To start off, sorry to all my readers for my lack of a consistent posting schedule. I have been rigorously studying for the upcoming JLPT exam this weekend here in Japan and have therefore given my other more minor responsibilites the back-seat. Today is quite an eventful day here in Akita, as we have received a sizeable amount of the snow. Just by my crude measurements of a few finger lengths and using the crude measurement of my homeland America, I can confidently say we have received over a foot of snow in the past 10 hours. My native Tennessee is not unknown to this amount of snow but the locals here have informed me quite heartedly that this is indeed the normal I should come to expect. I am thankful I experienced a snow like this for the first time with a good friend in Michigan before coming here.
As it concerns my recent endeavors, I am actively looking for a job outside of the region for personal reasons. I enjoy my students and some teachers but being away from the city is taking a toll on my body. Not being able to go enjoy a nice cup of Starbucks coffee without an hour commute by train starts to widdle away at the American sanity. I do however have a few trips planned this month, first a little weekend trip to Sendai, Christmas in Tokyo and then my birthday in Kyoto. I will be sure to include an update after all of my trips sadly come to an end. I also have plans to start adding pictures to these posts but as I am mostly doing these updates while on the clock and Japan being quite stingent with the free movement of information, especially as it concerns technology, I am unable to easily move pictures from my phone to my work tablet.
My studies appear to be going well. Just to give a quick breakdown of the complexities of the JLPT, you must first pass each section of 4 with an approximate score of 33% and then have a cummulitive score of over 50% as an overall. The test is not curved but does have a system in which points are given an arbitrated score of difficulty which weights them based on the frequency of correct or incorrect responses. The level which I am taking, N2, is what is needed as a stepping-stone into a Japanese company. To give an idea of what level of Japanese this entails, I would say it probably hovers around the level of a 9th or 10th grader here with some questions being able to be answered by elementary school students and some questions being hard even for high-schoolers. Also as a side-note, the format of the test is quite Japanese so it really does feel like a tried and true Japanese standardized test. I take it this Sunday so please send me your good energy and well wishes!
My plans after the test are to finally embark on the epic journey that is overcoming my fear of going to an onsen. Something about being naked in front of old Japanese strangers irks me to no end. And, if I receive stares like I do in the grocery store, I may simply implode from the sheer embarrassment. Also, I think I have fully cemented my status as a celebrity here in my city, beyond random people striking up conversations with me (this is very non-Japanese) and the constant stares and comments, someone finally decided to ask for my hand in marriage. Well, not marriage, but they revealed their love for me mere seconds after meeting me in a grocery store parking lot. I not only confirmed their intentions but reciprocated my own love for them in a somewhat awkward fashion considering the street-lights dimly lighting our momentous bondage. In return, the young man, yes, young man, then gave me his cologne-drenched, Detroit Tigers cordoroy baseball cap and sent me on my way. Sometimes I find myself staring longingly unto the distant ricefields, wondering where my estranged lover my be in the rolling countryside...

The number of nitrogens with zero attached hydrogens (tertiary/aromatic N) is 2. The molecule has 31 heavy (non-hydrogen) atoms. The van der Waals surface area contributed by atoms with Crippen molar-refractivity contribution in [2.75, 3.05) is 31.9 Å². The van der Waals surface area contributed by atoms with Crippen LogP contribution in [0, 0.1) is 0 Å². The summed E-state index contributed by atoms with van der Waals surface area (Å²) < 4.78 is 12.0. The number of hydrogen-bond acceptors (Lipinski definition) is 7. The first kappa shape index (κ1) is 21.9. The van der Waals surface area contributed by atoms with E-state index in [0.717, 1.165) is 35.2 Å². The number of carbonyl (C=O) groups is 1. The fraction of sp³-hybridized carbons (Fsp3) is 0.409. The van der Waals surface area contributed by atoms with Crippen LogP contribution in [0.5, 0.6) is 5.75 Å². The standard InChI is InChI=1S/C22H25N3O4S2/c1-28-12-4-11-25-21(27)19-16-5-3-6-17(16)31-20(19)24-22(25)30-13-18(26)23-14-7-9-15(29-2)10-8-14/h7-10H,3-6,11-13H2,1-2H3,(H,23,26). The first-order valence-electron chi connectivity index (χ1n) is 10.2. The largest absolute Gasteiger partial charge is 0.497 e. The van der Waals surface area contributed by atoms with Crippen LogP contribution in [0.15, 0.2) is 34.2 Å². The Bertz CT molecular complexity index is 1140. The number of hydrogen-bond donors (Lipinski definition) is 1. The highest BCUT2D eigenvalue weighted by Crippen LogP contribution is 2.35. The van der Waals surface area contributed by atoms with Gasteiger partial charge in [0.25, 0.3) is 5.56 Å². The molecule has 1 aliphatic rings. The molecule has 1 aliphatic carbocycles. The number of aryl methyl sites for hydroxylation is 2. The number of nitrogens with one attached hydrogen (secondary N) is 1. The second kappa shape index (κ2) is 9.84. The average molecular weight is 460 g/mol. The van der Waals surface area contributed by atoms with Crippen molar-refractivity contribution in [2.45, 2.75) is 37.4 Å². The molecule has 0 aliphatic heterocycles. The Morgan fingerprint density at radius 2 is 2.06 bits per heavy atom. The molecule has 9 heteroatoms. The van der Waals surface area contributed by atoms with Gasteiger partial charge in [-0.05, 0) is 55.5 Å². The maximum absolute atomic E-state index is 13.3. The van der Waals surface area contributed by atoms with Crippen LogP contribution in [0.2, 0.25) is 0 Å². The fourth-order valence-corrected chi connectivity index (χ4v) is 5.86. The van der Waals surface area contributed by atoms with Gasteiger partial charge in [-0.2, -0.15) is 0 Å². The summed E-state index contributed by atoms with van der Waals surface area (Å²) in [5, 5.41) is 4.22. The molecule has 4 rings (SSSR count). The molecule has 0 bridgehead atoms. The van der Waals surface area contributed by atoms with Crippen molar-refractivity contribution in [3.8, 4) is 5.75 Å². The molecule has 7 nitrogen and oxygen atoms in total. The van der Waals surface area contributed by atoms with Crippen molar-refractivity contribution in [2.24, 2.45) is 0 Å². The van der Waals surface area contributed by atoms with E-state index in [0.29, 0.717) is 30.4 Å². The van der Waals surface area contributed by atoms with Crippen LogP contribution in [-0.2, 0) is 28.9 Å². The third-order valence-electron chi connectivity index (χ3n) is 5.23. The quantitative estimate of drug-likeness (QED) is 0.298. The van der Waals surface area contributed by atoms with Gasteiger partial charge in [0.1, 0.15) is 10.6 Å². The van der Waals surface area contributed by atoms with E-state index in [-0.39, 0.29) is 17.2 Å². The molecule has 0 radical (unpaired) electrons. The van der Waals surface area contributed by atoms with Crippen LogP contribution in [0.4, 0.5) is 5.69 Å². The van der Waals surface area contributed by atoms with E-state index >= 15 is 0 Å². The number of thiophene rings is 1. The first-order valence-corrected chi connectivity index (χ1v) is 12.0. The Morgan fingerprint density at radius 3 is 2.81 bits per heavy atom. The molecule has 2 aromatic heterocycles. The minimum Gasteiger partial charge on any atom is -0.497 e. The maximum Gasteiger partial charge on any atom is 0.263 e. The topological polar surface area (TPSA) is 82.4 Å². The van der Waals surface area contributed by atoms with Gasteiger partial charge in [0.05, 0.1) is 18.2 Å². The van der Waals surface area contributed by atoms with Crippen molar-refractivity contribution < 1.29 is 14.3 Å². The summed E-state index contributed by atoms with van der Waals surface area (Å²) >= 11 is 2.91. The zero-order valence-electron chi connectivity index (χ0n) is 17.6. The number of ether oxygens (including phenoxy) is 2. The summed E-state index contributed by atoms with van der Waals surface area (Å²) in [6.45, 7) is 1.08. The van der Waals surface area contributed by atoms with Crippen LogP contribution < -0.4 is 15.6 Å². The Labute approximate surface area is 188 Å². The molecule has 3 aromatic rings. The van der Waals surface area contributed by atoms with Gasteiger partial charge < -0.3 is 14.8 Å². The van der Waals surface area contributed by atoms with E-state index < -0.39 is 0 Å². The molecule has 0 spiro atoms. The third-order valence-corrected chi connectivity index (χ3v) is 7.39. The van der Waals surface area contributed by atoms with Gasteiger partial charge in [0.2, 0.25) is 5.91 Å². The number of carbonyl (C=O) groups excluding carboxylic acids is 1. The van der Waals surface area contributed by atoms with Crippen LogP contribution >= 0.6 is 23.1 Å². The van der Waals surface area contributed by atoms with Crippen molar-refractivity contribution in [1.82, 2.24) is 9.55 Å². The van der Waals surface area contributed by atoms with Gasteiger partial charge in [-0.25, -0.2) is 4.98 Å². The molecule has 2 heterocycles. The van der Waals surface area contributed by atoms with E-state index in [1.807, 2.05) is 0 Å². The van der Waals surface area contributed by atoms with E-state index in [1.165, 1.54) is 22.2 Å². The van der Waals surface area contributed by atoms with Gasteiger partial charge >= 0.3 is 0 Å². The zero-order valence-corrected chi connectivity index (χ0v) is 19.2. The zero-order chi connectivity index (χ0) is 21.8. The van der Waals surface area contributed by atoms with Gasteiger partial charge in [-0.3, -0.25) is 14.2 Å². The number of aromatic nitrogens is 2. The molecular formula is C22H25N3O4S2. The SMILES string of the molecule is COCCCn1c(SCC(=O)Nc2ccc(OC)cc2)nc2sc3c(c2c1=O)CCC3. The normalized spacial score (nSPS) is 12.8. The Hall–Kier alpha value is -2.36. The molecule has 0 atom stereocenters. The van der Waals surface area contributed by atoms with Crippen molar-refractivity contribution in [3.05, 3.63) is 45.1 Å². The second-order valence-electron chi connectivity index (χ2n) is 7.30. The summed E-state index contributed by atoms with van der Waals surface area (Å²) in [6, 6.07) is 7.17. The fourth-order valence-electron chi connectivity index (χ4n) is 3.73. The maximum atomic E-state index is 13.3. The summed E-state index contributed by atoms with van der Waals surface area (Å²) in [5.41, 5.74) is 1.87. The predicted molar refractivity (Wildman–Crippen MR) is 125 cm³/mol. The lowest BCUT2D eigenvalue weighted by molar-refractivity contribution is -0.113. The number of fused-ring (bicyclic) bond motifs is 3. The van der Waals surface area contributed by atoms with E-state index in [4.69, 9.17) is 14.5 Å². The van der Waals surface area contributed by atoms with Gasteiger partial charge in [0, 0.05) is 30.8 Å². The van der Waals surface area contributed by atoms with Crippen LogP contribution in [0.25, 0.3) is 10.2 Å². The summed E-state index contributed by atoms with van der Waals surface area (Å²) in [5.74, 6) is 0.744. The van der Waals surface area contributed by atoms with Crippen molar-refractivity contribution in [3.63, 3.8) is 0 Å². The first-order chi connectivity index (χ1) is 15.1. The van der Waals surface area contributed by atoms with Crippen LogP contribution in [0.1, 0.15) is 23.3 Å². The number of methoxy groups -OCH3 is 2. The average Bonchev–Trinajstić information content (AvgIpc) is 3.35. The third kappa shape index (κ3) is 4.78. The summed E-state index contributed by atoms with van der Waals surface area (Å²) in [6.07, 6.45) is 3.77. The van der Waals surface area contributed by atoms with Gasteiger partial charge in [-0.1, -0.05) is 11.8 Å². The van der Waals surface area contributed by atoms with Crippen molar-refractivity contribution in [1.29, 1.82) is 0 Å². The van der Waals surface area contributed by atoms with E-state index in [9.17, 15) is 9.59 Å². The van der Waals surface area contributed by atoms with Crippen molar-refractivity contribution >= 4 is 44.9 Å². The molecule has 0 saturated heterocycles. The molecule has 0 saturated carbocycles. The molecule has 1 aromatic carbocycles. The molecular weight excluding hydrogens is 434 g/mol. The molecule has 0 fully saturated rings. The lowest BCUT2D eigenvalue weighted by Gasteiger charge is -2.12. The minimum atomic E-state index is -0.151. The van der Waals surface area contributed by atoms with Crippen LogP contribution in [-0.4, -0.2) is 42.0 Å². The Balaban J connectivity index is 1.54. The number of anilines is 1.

In this update, I believe I will try to chronologically list my experiences with cultue shock while in Japan. These are things I have both witnessed or experienced. I want to keep them impersonal in an attemept to protect my dignity.
- Protected green turn signals are rarer than white people here.
- There is basically no discipline in schools here.
- Students change clothes in the hallways!?
- I`ll definitely do that! means they won`t and I`ll definitely do that, what time is good? means they will.
- Children naked in public?
- Their parents naked too? (Apparently this is rare but I witnessed it)
- Making a lot of noises while you eat is perfectly fine.
- Burping is not okay.
- Most male teachers have a favorite female student and apparently that`s okay?
- Students here say some crazy things and both boy and girl students seem capable of having massive crushes on teachers.
- Women have far less accessible healthcare than men.
- When you see someone drop something, you better sprint to give it back to them!
- Foreigners who eat on trains are stared at until they explode.
- People in the rural areas of Japan are much more inquisitive and more socially amicable like that of Americans.
- Japanese people work way beyond their contractual obligations. This is a collective problem that everyone begrudgingly continues.
- Everything you do is watched. Everything needs a stamp of approval.
- No dryers! At all! And really no dishwashers!
- Kerosene stoves as opposed to central heating.
- Talking on trains is frowned upon usually. Talking on your phone on the train is a death sentence.
- Drinking a drink while walking is no good. Eating is even worse. Drinking a beer while walking through the station is badass.
- Ignore the racists.
- Squatting toilets of doom and hell.
- You probably shouldn`t talk to your boss directly but it`s funny to catch them off-guard sometimes.
- The sense of community is insane!
- I will update this list as time goes on! Thanks for reading as always!